The ball 10 is formed of two hemispherical halves 11 and 12 fused together along a parting line 13 to form the rigid, hollow, round ball. The wall thickness of the halves 11 and 12 is not critical but is preferred to be in the range of one eighth-one quarter inch. Any material having the requisite strength and hardness such as tough plastic, aluminum, steel or iron may be used in the construction of halves 11 and 12. Iron has been found to be the preferred material of construction. It has the desirable weight, sounding properties, and a surface receptive to coating as will later be described.

Prior to fusing the two halves 11 and 12 together, a bell or sounding device is placed within the interior to be sealed within. A sounding device in the form of a conventional bell 14 is shown within ball 10 to be freely rotatable therein. Bell 14 is of a type used on animal collars and is provided with a series of arcuate slots 15 to trap a sounding ball 16 within the interior. Movement of ball 10 causes rolling motion of bell 14 which emits a sound transmitted through walls 11 and 12.

The sounding device may also comprise some small steel pellets 17 which can rattle around the interior of ball 10.

A third example of a sounding device is a coiled spring 18 rigidly attached to an interior hemisphere as at 20 to trap a spring sounding ball 19. Although three separate sounding devices are shown in FIG. 3 for explanation purposes it should be clearly understood that the type and number of sounding elements mounted within ball 10 are a matter of choice depending upon the desires of the user.

The outer surface of the sphere formed by fused sections 11 and 12 is provided with a smooth decorative hard surface 21. This surface may be a glazed surface fired on an iron sphere at elevated temperatures or it may be a hard plastic coating formed on a metal or plastic sphere at lower temperatures.

An important aspect of the invention is the provision of six figure 8 sections 22 spaced at 90 degree intervals of arc as part of the decorative surface 21. FIG. 2 shows 5 arcuately spaced figure 8 sections with the sixth one (not visible) located behind the front figure 8.

Each figure 8 section comprises an outer defining ring preform 23 which may be made of copper or any other suitable material to define a distinct area within surface 21. Symmetrically placed within the confines of ring 23 is a preform 24 defining the outer shape of a figure 8. The preform 24 is formed of the same material as ring 23. Symmetrically placed within the upper and lower portions of figure 8 preform 24 are top and bottom circular preforms 25 defining the openings for the figure 8 outlined by preform 24. Preforms 25 are formed of the same material as preforms 23 and 24.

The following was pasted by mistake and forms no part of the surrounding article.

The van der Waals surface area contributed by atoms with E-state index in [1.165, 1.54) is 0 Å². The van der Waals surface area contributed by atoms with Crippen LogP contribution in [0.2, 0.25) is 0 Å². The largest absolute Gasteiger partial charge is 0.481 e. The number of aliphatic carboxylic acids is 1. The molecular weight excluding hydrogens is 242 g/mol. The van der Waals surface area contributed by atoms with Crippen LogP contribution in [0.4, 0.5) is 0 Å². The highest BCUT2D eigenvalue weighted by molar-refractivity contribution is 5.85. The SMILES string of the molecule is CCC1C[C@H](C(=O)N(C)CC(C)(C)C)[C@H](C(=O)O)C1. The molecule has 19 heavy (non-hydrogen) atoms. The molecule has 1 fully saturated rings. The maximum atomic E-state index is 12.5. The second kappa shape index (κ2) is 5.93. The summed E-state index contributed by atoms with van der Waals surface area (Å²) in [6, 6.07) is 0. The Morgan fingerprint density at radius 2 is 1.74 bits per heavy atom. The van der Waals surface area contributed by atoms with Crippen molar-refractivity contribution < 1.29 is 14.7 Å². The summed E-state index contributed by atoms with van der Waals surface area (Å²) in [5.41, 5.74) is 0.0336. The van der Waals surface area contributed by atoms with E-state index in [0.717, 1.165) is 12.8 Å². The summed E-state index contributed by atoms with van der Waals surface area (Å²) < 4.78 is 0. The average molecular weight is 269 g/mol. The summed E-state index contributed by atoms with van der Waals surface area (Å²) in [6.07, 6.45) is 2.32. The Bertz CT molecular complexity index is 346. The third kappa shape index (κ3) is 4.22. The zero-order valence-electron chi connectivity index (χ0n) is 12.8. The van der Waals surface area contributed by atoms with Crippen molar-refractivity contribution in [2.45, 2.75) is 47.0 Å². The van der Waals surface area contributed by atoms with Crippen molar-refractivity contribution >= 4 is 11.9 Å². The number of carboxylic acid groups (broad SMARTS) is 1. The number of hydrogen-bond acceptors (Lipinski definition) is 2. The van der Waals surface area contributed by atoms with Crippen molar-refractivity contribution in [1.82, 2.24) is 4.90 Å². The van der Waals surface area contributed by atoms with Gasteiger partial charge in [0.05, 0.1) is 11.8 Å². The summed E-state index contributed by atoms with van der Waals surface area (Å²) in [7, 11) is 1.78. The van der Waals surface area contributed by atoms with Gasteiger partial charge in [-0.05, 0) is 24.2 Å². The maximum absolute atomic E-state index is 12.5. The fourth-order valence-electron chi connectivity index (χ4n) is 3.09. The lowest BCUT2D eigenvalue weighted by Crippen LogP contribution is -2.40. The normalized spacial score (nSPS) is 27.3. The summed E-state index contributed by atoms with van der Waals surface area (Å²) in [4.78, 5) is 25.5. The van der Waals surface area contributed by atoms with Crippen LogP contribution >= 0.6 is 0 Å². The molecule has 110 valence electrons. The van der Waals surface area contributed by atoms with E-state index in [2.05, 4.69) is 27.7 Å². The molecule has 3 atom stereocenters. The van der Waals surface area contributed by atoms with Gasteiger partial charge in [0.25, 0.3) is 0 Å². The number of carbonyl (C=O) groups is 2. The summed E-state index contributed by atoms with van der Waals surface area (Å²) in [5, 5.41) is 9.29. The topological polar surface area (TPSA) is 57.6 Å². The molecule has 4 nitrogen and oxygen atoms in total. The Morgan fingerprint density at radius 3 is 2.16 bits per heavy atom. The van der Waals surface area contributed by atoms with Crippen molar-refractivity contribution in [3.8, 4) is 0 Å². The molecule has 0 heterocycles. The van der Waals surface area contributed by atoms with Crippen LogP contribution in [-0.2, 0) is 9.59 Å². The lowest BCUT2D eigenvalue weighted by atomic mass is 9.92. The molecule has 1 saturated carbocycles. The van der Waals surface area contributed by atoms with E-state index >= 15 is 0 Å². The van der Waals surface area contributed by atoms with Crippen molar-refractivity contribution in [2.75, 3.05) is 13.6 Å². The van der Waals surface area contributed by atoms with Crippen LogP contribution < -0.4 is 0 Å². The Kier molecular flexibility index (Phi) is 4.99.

To simulate the 8-ball in the game of pocket billiards, the areas within preforms 25 and the areas between preform 24 and preform 23 are made white while the area between preforms 25 and 24 is made black.

All six figure 8 sections 22 are similarly colored. All the sections 22 are surrounded by a background section 26 shown in FIG. 2. Section 26 is colored black as shown in FIG. 1 along with the overall color scheme of 8-ball relaxer 10.

An optional feature of the invention is shown in FIG. 3 where one of the figure 8 sections 22 and its supporting section carved out of hemispherical half 12 is made removable. The removable section is provided with a bevelled edge 27 matching a corresponding bevelled edge around the opening in hemispherical half 12 to be received therein with a press fit. To remove the section 22, a small slot 28 shown in FIG. 2 is provided on an edge portion of section 22. By inserting a prying tool such as the tip of a knife blade, the section 22 can be pried loose to expose the interior of ball 10.

With the interior of the ball exposed, the sounding device may be changed as desired. Section 22 can then be pressed back into bevelled edge 27.

FIG. 4 shows a pair of 8-ball relaxers held in the palm 29 of each hand and manipulated to illustrate one mode of use for the device

Patent Citations
Cited PatentFiling datePublication dateApplicantTitle
US254768 *Dec 19, 1881Mar 7, 1882 haynes
US690861 *Mar 22, 1901Jan 7, 1902Burt CompanyGame-ball.
US695153 *Mar 22, 1901Mar 11, 1902Burt CompanyGame-ball and method of making same.
US724470 *Feb 8, 1902Apr 7, 1903Henry L HaskellPool or other like ball.
US797654 *Nov 11, 1903Aug 22, 1905Robert G WingfieldPlaying-ball.
US1286657 *Sep 11, 1917Dec 3, 1918Joseph P LambertBilliard-ball.
US1789333 *Jul 27, 1928Jan 20, 1931Costa Arthur V DaToy
US2003957 *Nov 9, 1934Jun 4, 1935Moses B SalisburyJingle ball
US2499483 *Feb 18, 1947Mar 7, 1950Foy ThomasCombination ball, rattle, and mirror for infants
US2784526 *Jun 27, 1955Mar 12, 1957Bounadere AlbertMusical ball
US3228686 *Aug 4, 1961Jan 11, 1966Albany Billiard Ball CompanyMolded plastic game ball
Non-Patent Citations
1"Mystery `8` Ball", 2E-510, Jan. 1972.
2 *Mystery 8 Ball , 2E 510, Jan. 1972.
Referenced by
Citing PatentFiling datePublication dateApplicantTitle
US8695979 *Apr 12, 2012Apr 15, 2014Edward B. SeldinTactile and auditory puzzle
U.S. Classification473/571
International ClassificationA63B43/00
Cooperative ClassificationA63B43/00, A63B2071/0633
European ClassificationA63B43/00
Legal Events
Nov 13, 2002REMIMaintenance fee reminder mailed
Apr 28, 2003LAPSLapse for failure to pay maintenance fees
Jun 24, 2003FPExpired due to failure to pay maintenance fee
Effective date: 20030427